Please consider accompanying me as I read and listen to Robin Wall Kimmerer’s essay “The Service Berry: An Economy of Abundance” over the next few months. I have divided it into 4 sections, simply because there are many ideas here and reading over a longer period of time allows us to sink into these ideas. We will take approximately a month to read and respond to each section.
I invite you to comment on a particular quote (or quotes) that stirred something in you.
I also invite you to respond creatively, if you feel called to do so. You might feel called to respond to one section and not another. Or to all four. Or to none. All are good.
What do I mean by responding creatively? Think of some of the creative people you know – people who decorate their homes with that special touch, poets, make up artists, beaders, ice lantern makers, cooks and bakers, welders, tattoo artists, wood workers, dancers, music makers, knitters and crocheters, story tellers, leaders in ceremony, healers, potters, sewers, seamstresses and quilters, entrepreneurs, song writers, mothers and fathers, aunties and uncles, graphic artists, tic toc creators, gardeners, worship leaders, cake decorators, photographers, people who dress with flair, nail artists, sculptors, gardeners, snow fort builders…the list could go on and on.
A creative response could also be an action – sharing a gift, taking care of a piece of land, nurturing a small garden, writing a letter, “paying it forward” in a way that nurtures connection. Receiving a gift could also be a creative response – for many of us receiving well is harder that giving or sharing. As Wall Kimmerer notes, we are receiving gifts all the time and sometimes we become alert or especially aware of a particular gift we have long taken for granted.
To some extent, we are already living into “an economy of abundance”. It feels to me that doing this together in response to Robin Wall Kimmerer’s essay brings a degree of intention and community which will make a difference for each of us, and perhaps ripple out.
Sharing Our Responses and Comments
Your comments and creative responses will be shared on a dedicated website (with your permission). I hope to get this website up this month (February 2021). I will send you the link to the website when it is available, and regular updates or reminders now and again. You can send your responses to me by email.
Other ways of becoming community may emerge naturally as we accompany each other in considering and living into Robin Wall Kimmerer’s ideas. If you have thoughts about how we might share our responses with each other, please send them on to me.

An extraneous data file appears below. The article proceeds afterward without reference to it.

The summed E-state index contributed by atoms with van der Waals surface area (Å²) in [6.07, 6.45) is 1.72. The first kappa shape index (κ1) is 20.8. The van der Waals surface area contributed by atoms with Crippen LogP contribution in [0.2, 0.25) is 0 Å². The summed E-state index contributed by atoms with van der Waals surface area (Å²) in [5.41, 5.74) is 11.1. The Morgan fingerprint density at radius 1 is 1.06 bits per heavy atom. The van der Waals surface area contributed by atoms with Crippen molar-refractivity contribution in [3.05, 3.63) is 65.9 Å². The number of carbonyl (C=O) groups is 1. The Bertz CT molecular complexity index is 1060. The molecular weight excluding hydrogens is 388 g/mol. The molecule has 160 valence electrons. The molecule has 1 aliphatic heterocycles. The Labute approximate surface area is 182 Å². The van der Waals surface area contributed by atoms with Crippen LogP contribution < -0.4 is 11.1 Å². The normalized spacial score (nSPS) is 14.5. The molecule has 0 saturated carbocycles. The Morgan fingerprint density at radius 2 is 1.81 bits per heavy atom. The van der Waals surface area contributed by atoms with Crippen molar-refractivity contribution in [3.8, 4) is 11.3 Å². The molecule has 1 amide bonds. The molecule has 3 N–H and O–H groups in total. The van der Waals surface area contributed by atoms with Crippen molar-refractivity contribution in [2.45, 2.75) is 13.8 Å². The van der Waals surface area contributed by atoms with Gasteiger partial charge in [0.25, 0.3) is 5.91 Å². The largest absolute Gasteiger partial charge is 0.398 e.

How To Join In
E- mail me at firstname.lastname@example.org if you are interested in taking part in some way or have questions. You will receive an e-mail with a link to each section we are reading, and subsequent e-mails with links sharing how people are responding.
Feel free to share this with others who may be interested.
Here is a PDF of Section 1 of the essay – Robin Wall Kimmerer SECTION 1
Here is a PDF of Section 2 of the essay – Section 2 – Reading Robin’s Essay
Here is a PDF of Section 3 of the essay – Section 3- Robin’s Essay
Here is a PDF of Section 4 of the Essay- Section 4 PDF
Years ago I made a choice to let go of my perennial garden so that I could spend more time in Pheasant Creek Coulee with the wildflowers that were already there. Flowers requiring no care at all. I felt some sadness about this choice, but have been thrilled about the time it has freed up for me. I especially love to spend very early mornings painting in the coulee once the ticks have disappeared.
This Covid summer has been no exception. In fact, life without playshops and art sales has offered me not only MORE time in the coulee, but also daily visits! What I have most noticed is how the more I get to know, the more I realize I have not noticed before. How could I have missed that, I think? I note that I miss so many things. “I see, but don’t see”. There is always a new surprise or mystery when I visit the coulee. We see and experience the natural world with strong filters. Happily, daily visits disturb some of my filters.
A great joy has been wondering about the mystery of an emerging plant – before it blooms. Who are you? What colour will you be? In the case of Showy Locoweed, it was several weeks between emerging leaves and eventual blossoms. Well worth the wait!